What are quantum dots?
Quantum dots, or QDs, are semiconductor nanoparticles or nanocrystals, usually in the range of 2-10 nanometers (10-50 atoms) in size. Their small size and high surface-to-volume ratio affects their optical and electronic properties and makes them different from larger particles made of the same materials. Quantum dots confine the motion of conduction band electrons, valence band holes, or excitons (bound pairs of conduction band electrons and valence band holes) in all three spatial directions. Quantum dots are also sometimes referred to as ‘artificial atoms’, a term that emphasizes that they are a single object with bound, discrete electronic states, similarly to naturally occurring atoms or molecules.
Many types of quantum dot are fluorescent - they emit light of specific frequencies if electricity or light is applied to them. These frequencies can be tuned by changing the dots' size, shape and material, opening the door to diverse applications. Generally speaking, smaller dots appear blue while larger ones tend to be more red. Specific colors also vary depending on the exact composition of the QD.
Thanks to their highly tunable properties, QDs are attracting interest from various application developers and researchers. Among these potential applications are displays, transistors, solar cells, diode lasers, quantum computing, and medical imaging. Additionally, their small size enables QDs to be suspended in solution, which leads to possible uses in inkjet printing and spin-coating. These processing techniques may result in less-expensive and less time consuming methods of semiconductor fabrication.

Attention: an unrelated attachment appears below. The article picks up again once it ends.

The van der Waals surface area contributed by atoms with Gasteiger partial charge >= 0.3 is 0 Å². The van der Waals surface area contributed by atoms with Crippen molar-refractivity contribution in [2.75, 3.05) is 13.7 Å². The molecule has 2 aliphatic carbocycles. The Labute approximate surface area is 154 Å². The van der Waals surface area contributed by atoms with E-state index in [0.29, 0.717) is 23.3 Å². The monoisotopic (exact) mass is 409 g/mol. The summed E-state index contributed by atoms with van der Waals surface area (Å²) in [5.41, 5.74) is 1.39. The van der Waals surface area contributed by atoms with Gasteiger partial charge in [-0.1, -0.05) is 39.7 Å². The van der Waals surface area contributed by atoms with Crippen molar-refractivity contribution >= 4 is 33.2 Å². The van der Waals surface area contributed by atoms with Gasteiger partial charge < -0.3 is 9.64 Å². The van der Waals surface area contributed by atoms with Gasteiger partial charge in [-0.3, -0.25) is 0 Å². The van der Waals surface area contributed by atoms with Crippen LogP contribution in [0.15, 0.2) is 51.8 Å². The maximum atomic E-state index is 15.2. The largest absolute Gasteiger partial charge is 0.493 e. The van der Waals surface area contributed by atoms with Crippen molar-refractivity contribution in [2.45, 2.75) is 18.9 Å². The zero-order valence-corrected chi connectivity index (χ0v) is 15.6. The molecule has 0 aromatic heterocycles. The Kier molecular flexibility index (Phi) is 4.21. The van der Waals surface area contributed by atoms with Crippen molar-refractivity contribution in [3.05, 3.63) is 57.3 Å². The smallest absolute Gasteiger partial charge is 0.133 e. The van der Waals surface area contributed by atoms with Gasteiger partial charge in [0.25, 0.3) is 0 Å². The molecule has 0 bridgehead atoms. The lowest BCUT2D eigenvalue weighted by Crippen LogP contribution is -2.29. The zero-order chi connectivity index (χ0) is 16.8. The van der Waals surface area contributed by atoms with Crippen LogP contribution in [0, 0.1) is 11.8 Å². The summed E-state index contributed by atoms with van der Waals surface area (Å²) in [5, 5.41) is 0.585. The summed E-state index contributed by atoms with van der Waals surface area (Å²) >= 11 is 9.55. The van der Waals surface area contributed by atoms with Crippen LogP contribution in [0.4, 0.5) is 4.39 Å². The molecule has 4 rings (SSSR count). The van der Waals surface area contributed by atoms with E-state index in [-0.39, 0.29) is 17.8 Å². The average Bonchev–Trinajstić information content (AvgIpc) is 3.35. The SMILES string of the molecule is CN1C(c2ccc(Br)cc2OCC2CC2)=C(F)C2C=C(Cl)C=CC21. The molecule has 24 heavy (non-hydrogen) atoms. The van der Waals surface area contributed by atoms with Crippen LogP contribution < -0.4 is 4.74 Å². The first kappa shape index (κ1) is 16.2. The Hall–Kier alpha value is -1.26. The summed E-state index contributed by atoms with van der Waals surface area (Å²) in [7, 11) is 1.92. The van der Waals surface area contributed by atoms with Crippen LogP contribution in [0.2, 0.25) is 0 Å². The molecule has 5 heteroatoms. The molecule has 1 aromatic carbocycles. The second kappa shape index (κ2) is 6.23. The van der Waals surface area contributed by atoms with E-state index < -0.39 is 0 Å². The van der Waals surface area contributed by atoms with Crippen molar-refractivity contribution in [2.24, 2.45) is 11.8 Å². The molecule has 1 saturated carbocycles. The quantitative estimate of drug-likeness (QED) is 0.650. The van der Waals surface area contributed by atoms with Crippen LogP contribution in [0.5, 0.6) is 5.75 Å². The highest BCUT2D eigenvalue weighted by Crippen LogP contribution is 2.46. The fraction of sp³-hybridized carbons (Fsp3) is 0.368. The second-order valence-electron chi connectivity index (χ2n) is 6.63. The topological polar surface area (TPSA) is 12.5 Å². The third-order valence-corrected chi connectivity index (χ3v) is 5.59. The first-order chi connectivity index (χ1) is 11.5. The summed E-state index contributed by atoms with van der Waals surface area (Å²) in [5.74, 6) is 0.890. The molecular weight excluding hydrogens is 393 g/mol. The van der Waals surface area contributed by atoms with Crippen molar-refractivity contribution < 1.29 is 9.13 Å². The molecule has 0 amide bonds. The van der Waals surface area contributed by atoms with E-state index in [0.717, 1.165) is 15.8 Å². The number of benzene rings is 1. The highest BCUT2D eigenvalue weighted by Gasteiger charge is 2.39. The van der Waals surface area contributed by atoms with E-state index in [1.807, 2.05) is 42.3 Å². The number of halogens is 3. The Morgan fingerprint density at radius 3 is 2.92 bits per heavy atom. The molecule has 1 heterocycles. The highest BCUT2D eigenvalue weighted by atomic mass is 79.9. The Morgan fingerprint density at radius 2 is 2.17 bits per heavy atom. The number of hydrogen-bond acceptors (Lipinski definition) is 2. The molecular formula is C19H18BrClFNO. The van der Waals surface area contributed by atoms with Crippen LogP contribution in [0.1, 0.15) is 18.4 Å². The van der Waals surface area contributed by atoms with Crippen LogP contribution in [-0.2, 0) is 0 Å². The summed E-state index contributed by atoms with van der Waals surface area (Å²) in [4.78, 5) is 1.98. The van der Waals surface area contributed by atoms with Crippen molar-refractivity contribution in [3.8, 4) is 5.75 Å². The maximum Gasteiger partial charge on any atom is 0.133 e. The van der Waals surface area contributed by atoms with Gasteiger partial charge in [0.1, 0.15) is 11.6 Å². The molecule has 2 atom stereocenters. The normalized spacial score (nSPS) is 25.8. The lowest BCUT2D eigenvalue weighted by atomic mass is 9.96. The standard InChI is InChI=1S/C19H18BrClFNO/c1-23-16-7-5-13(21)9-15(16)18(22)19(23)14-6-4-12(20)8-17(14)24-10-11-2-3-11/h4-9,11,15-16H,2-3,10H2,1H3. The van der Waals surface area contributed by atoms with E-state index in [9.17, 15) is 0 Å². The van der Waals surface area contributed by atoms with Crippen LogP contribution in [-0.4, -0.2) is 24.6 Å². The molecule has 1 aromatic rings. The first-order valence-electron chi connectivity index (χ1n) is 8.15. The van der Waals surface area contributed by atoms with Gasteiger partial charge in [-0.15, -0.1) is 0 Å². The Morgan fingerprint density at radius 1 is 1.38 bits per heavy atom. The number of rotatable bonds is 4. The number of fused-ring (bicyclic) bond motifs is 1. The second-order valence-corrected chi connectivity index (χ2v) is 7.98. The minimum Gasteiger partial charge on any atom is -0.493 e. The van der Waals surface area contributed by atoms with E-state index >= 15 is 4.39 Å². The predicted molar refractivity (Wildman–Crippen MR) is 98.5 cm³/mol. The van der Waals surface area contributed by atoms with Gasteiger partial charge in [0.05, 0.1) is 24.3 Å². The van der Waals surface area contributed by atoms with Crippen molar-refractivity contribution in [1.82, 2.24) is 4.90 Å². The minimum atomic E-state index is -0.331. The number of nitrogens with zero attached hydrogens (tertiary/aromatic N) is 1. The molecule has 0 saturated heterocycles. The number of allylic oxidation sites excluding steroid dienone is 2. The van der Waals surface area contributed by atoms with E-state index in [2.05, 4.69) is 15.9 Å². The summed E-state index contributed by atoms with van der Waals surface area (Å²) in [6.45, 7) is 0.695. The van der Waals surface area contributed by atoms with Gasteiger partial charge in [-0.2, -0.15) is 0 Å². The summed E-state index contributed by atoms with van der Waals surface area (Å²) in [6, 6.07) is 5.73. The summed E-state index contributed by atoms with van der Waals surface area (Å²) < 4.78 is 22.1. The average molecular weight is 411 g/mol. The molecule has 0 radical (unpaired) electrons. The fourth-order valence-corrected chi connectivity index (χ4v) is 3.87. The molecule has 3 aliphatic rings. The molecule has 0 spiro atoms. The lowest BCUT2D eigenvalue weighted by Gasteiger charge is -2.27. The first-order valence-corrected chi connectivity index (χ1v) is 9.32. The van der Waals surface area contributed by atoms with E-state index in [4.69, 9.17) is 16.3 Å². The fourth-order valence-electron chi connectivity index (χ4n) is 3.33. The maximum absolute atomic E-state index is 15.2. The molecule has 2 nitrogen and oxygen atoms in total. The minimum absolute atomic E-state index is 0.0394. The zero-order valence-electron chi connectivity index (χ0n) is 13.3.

Quantum dots are considered especially suitable for optical applications, thanks to their ability to emit diverse colors, coupled with their high efficiencies, longer lifetimes and high extinction coefficient. Their small size also means that electrons do not have to travel as far as with larger particles, thus electronic devices can operate faster. Examples of applications that take advantage of these electronic properties include transistors, solar cells, quantum computing, and more. QDs can greatly improve LED screens, offering them higher peak brightness, better colour accuracy, higher color saturation and more.
QDs are also very interesting for use in biomedical applications, since their small size allows them to travel in the body, thus making them suitable for applications like medical imaging, biosensors, etc.
What is graphene?